A growing number of women are celebrating being comfortable in their own skin by getting a tattoo.
Published in More in October 2011
I used to have a bias against women with tattoos. I'd think of them as a cry for attention whenever I spotted the markings of a "tramp stamp" peeking out of the backside of a woman's jeans.
I considered those ubiquitous rose ankle tattoos as misguided youthful indiscretions - the result, no doubt, of one too many margaritas on a week-long Cancún binge.
But a couple of summers ago, while swimming with a fortysomething friend who still looks great in a bikini, I eyed the crescent moon on the curve of her hip and immediately thought, I have to have one.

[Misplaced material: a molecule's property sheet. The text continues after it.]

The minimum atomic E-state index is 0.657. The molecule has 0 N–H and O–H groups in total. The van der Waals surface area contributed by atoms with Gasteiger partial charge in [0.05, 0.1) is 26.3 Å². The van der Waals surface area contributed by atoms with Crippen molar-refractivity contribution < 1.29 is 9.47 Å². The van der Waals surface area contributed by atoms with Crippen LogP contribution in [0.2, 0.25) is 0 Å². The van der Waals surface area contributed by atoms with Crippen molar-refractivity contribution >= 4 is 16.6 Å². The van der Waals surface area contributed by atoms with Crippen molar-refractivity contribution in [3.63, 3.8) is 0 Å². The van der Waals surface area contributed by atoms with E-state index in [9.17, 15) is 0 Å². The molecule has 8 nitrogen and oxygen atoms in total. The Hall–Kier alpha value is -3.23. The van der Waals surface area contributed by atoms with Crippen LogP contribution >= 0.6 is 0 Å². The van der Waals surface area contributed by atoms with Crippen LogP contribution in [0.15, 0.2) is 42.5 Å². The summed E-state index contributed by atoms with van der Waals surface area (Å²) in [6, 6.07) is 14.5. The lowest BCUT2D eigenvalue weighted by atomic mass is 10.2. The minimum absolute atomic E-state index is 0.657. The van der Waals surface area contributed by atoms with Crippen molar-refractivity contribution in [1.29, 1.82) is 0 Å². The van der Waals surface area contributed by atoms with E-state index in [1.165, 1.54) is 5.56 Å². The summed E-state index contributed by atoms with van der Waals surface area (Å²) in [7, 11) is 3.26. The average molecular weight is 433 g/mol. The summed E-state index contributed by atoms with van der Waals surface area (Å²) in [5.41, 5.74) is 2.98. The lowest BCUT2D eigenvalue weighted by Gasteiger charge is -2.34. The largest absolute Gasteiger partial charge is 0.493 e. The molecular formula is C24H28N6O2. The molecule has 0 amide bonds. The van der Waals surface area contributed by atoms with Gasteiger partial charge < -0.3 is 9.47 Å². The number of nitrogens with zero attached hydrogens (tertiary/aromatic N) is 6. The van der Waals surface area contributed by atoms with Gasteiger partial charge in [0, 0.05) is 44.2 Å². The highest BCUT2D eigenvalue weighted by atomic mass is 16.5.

Suddenly, the idea of a tattoo wasn't trashy after all. In fact, it seemed the perfect way to mark my passage into midlife, a time when I've never been more comfortable in my own skin.
It carried just the right whiff of rebellion to indicate a defiance of social conventions. Yes, getting a tattoo at 48 would declare to me - and to the world - that I could still be unpredictable, even a little edgy. It was a sure sign I was a woman with stories to tell.
I'm not alone in my desire to mark the geography of my skin for the first time in middle age. Women over 40 are the fastest growing demographic opting for tattoos, according to Michael Atkinson, an associate professor at the University of Toronto who spent five years researching the Canadian tattoo industry for his book, Tattooed: The Sociogenesis of a Body Art.
At least nine per cent of Canadian women sport a tattoo, but "given the range of estimates and anecdotes I have seen, I'd say the figure is more like 20 per cent," observes Atkinson.